BECKY Falls has been shortlisted for a prestigious new award for its Ancient Woodland Restoration Project.
The Great British Wildlife Restoration is the first such competition of its kind. Inspired by David Attenborough’s ‘Wild Isles’, this is a new initiative from BIAZA (The British and Irish Association of Zoos and Aquariums) which seeks to raise the profile of the native species conservation work being undertaken by hardworking zoo and aquarium conservationists.
The Ancient Woodland Restoration Project at Becky Falls is one of 22 innovative projects on the shortlist. Others include saving the Scottish wildcat from extinction, reintroducing bison and even rewinding glow-worms.
The project at Becky Falls hopes to restore and regenerate one of Britain’s rarest habitats: temperate rainforest. Becky Falls Ancient Woodland Park is not only a visitor attraction but also a Site of Special Scientific Interest (SSSI).
The Ancient Woodland Restoration Project aims to protect and preserve the woodland through a variety of strategies, including combatting invasive plants and transplanting plants such as holly to give wildlife valuable habitats and food sources.
A spokesperson for Becky Falls, said: ‘Becky Falls is delighted to be recognised for its Ancient Woodland Restoration Project which aims to protect the Site of Special Scientific Interest (SSSI) status and preserve the woodland for future generations.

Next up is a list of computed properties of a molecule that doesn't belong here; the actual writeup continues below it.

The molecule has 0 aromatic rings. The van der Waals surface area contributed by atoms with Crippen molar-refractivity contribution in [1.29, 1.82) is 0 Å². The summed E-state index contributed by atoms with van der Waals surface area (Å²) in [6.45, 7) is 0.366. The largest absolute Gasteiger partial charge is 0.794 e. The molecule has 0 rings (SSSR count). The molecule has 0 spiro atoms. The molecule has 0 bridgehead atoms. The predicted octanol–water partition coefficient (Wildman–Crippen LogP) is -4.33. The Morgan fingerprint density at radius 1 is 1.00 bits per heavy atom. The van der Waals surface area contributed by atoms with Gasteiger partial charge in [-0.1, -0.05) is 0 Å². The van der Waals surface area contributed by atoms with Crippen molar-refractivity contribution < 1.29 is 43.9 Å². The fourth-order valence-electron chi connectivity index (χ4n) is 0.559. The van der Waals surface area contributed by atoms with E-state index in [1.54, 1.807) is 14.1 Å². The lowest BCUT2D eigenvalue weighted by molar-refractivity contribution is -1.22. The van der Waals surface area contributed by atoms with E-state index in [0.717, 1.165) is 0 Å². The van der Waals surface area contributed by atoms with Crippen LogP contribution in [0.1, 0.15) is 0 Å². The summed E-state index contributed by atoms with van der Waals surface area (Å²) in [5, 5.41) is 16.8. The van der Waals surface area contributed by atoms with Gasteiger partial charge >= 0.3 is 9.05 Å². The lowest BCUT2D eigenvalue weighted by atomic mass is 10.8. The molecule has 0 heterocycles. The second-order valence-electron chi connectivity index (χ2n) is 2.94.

‘Members of Parliament and the House of Lords will now vote for the winner. You can get involved by asking your local MP to vote for the Becky Falls Ancient Woodland Restoration Project and help spread the word about the work being done to help nature thrive and create lovely habitats in the Great British Countryside.’
These projects will now be competing for the votes of Members of Parliament and Members of the House of Lords to take home the title of winner of the Great British Wildlife Restoration at a special reception in the Houses of Parliament in January.
Dr Jo Judge, CEO of BIAZA, said; ‘We have an extraordinary shortlist of projects. They demonstrate that zoos and aquariums are not just saving exotic species but supporting wildlife on our doorstep.
‘We have to treasure the nature we have and help it thrive. It should be widely known that BIAZA zoos and aquariums are doing just that. It’s a source of hope and something we can all be proud of.’